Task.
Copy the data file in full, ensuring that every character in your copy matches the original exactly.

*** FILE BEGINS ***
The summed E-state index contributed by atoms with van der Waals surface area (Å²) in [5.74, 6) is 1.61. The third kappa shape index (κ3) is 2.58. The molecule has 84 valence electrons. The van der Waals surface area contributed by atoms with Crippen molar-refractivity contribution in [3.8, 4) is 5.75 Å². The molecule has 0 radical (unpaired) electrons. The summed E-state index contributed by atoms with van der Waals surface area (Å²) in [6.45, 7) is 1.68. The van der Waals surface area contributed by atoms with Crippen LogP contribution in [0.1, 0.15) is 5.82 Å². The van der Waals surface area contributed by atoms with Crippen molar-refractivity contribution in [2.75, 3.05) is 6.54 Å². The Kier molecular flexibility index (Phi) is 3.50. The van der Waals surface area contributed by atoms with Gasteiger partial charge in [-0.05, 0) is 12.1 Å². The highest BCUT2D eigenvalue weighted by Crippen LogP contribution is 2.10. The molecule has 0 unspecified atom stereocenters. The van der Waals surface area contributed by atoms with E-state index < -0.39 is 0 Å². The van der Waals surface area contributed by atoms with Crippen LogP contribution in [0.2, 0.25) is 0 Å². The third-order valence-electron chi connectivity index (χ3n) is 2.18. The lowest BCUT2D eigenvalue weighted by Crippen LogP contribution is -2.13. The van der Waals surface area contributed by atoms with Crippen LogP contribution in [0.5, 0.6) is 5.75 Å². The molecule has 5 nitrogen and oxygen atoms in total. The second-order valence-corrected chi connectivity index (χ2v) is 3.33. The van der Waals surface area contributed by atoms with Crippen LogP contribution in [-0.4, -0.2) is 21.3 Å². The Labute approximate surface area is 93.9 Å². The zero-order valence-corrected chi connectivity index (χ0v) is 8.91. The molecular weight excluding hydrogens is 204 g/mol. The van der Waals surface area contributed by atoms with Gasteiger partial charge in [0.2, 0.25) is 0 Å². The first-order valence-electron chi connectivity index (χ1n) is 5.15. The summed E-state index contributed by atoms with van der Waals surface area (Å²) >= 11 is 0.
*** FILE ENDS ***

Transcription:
The summed E-state index contributed by atoms with van der Waals surface area (Å²) in [5.74, 6) is 1.61. The third kappa shape index (κ3) is 2.58. The molecule has 84 valence electrons. The van der Waals surface area contributed by atoms with Crippen molar-refractivity contribution in [3.8, 4) is 5.75 Å². The molecule has 0 radical (unpaired) electrons. The summed E-state index contributed by atoms with van der Waals surface area (Å²) in [6.45, 7) is 1.68. The van der Waals surface area contributed by atoms with Crippen LogP contribution in [0.1, 0.15) is 5.82 Å². The van der Waals surface area contributed by atoms with Crippen molar-refractivity contribution in [2.75, 3.05) is 6.54 Å². The Kier molecular flexibility index (Phi) is 3.50. The van der Waals surface area contributed by atoms with Gasteiger partial charge in [-0.05, 0) is 12.1 Å². The highest BCUT2D eigenvalue weighted by Crippen LogP contribution is 2.10. The molecule has 0 unspecified atom stereocenters. The van der Waals surface area contributed by atoms with E-state index < -0.39 is 0 Å². The van der Waals surface area contributed by atoms with Crippen LogP contribution in [0.2, 0.25) is 0 Å². The third-order valence-electron chi connectivity index (χ3n) is 2.18. The lowest BCUT2D eigenvalue weighted by Crippen LogP contribution is -2.13. The van der Waals surface area contributed by atoms with Crippen LogP contribution in [0.5, 0.6) is 5.75 Å². The molecule has 5 nitrogen and oxygen atoms in total. The second-order valence-corrected chi connectivity index (χ2v) is 3.33. The van der Waals surface area contributed by atoms with Crippen LogP contribution in [-0.4, -0.2) is 21.3 Å². The Labute approximate surface area is 93.9 Å². The zero-order valence-corrected chi connectivity index (χ0v) is 8.91. The molecular weight excluding hydrogens is 204 g/mol. The van der Waals surface area contributed by atoms with Gasteiger partial charge in [0.2, 0.25) is 0 Å². The first-order valence-electron chi connectivity index (χ1n) is 5.15. The summed E-state index contributed by atoms with van der Waals surface area (Å²) >= 11 is 0.